TMW #039 | Apple’s privacy dichotomy, loyalty programs and data collection, and the value of organic social media

May 9, 2021

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What does Apple’s privacy brand promise actually mean for the consumers, app developers, and advertisers who have all contributed to this $2 Trillion dollar company? There's been a flurry of news and reports this week around ATT, Apple’s future advertising business, and some research into how hard it actually is to build in Apple’s beautiful, but walled garden. All unpacked in today in #039.

I also look at the trade-off between loyalty and data collection, the fool’s errand that is organic social media engagement on Facebook and everything else, like a fully-fledged social network which is just a massive LinkedIn inside joke.

Also: Join me at The Lumery! Info is at the end of this post.

✍ Commentary

Apple’s false dichotomy: Privacy vs tracking. Apple is a company like no other. In its latest earnings call, the company increased revenue 52% last quarter, with the largest gains had in services, like Apple Fitness and Music. It took Apple 42 years to reach $1 trillion in value. It took it just two more years to get to $2 trillion and the vast majority of companies will never, ever get there. Over the years Apple has been a silent partner to advertising as the App Store and the iPhone has exponentially proliferated and upheld the programmatic industrial apparatus, while taking the internet to everyone, everywhere. But recently the company has created an interesting brand promise around privacy, which strangely has created a confusing narrative of what privacy is and what Apple is actually delivering to consumers.

This has come to a head with the release of ATT, but also Safari tracking prevention, and a host of other ways in which privacy has been at the forefront of how products are designed. With more than 13% of the global population with an iPhone in hand, and that increasing year on year, marketers, on the whole, are still oblivious to the control Apple has over the experience they are delivering to consumers and increasingly, the data they are allowed to collect and use. Without a doubt,  Apple is working towards reshaping the internet in its own image, and yet remains inflexible with app developers and people building sites for iOS WebKit (the version of software you need to run web browsing on the iPhone platform). It appears that Safari, which takes about a 40% share in browser use is very behind the feature demand curve compared to most other leading browsers and in conjunction with ATT, showing an early indication of 4% - 10% of opt-ins globally, developers are getting less and less control over how their apps, websites and products perform on the Apple platform.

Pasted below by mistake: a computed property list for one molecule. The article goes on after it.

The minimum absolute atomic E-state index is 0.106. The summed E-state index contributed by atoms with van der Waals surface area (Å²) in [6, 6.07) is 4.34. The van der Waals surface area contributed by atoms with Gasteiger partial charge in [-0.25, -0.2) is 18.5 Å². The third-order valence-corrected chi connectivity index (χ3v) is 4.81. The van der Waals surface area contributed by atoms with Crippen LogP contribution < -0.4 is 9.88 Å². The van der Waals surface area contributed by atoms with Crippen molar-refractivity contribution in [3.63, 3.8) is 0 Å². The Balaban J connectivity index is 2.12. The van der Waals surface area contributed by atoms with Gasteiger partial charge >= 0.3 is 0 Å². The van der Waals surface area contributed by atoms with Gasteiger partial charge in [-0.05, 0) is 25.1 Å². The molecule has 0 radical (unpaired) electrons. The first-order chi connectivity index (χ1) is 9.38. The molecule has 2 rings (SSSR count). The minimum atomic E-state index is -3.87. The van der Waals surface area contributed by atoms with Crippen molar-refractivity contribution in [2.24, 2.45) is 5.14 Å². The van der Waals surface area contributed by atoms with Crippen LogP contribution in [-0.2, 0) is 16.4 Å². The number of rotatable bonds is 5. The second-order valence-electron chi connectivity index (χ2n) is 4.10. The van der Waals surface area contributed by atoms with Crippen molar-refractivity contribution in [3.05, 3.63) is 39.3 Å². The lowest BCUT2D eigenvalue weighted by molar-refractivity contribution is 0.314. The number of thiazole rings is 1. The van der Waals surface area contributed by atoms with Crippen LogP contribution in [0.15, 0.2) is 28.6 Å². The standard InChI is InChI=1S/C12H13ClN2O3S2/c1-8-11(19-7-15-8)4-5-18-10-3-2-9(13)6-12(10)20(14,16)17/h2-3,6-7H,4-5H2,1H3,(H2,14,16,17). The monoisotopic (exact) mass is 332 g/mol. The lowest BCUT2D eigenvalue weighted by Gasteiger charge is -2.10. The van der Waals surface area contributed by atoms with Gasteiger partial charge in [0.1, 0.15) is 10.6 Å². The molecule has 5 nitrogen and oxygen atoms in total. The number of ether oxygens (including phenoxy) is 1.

But here’s the thing, Apple’s ATT prompt is a big statement on privacy, but not on tracking. The dichotomy is this - that Apple promotes and works toward your privacy as a “fundamental human right” yet will still track your every location, workout, app install, time on device and your health metrics. So what’s the difference between privacy and tracking? The data is still being processed, and is sitting in the cloud somewhere, which is owned by a private global company, does that sound familiar? My Apple Music radio is personalized to my tastes, I’m recommended news stories in Apple News, I can check my screen time whenever I want, this all relies on tracking that is entirely possible for Apple Apps but no one-one else. The big difference in Apple’s vision of privacy is data availability, they don’t sell your data to advertisers as Google and Facebook do. But they still have a very strong advertising business which is looking to grow significantly over the coming months.

Apple’s advertising strategy in conjunction with ATT could be a game-changer. It’s laughable to compare revenues against Apple and the world’s largest programmatic buyers of ads, but let’s look at one product - The Airpods. Comparatively, one product line is in the same annual revenue ballpark of all the top major global agency groups - WPP, Omnicom, and Publicis. What would stop Apple from effectively cutting out the advertising middle layer and going direct to brands with an advertising proposition that includes one of the world’s largest mobile computing platforms, that collects some of the most intimate data on people in history? The key is availability - advertisers will never see data collected by Apple, but is it too much of a stretch of the imagination that Apple would offer something similar to Google’s FLoC? It could happen, under the banner of privacy, personalization, and better customer experiences.